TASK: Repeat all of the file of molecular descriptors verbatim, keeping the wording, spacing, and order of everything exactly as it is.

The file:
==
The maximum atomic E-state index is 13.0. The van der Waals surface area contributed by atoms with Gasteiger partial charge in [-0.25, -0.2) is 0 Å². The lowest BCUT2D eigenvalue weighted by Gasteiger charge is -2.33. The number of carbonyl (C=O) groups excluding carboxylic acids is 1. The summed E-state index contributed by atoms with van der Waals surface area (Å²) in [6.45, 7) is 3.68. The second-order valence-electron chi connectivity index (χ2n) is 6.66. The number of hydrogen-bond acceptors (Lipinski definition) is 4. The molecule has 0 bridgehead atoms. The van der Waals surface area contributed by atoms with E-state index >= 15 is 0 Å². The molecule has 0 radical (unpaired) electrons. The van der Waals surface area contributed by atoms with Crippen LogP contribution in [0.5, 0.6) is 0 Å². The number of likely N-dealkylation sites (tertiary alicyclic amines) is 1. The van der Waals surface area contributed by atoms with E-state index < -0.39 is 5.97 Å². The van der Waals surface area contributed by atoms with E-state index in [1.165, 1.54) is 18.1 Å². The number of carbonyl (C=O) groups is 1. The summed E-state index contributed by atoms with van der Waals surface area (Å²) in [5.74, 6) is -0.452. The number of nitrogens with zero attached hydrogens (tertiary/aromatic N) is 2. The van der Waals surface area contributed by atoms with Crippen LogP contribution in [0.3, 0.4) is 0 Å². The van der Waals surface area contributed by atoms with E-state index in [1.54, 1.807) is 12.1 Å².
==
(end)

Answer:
The maximum atomic E-state index is 13.0. The van der Waals surface area contributed by atoms with Gasteiger partial charge in [-0.25, -0.2) is 0 Å². The lowest BCUT2D eigenvalue weighted by Gasteiger charge is -2.33. The number of carbonyl (C=O) groups excluding carboxylic acids is 1. The summed E-state index contributed by atoms with van der Waals surface area (Å²) in [6.45, 7) is 3.68. The second-order valence-electron chi connectivity index (χ2n) is 6.66. The number of hydrogen-bond acceptors (Lipinski definition) is 4. The molecule has 0 bridgehead atoms. The van der Waals surface area contributed by atoms with E-state index >= 15 is 0 Å². The molecule has 0 radical (unpaired) electrons. The van der Waals surface area contributed by atoms with Crippen LogP contribution in [0.5, 0.6) is 0 Å². The number of likely N-dealkylation sites (tertiary alicyclic amines) is 1. The van der Waals surface area contributed by atoms with E-state index < -0.39 is 5.97 Å². The van der Waals surface area contributed by atoms with E-state index in [1.165, 1.54) is 18.1 Å². The number of carbonyl (C=O) groups is 1. The summed E-state index contributed by atoms with van der Waals surface area (Å²) in [5.74, 6) is -0.452. The number of nitrogens with zero attached hydrogens (tertiary/aromatic N) is 2. The van der Waals surface area contributed by atoms with Crippen LogP contribution in [0.3, 0.4) is 0 Å². The van der Waals surface area contributed by atoms with E-state index in [1.54, 1.807) is 12.1 Å².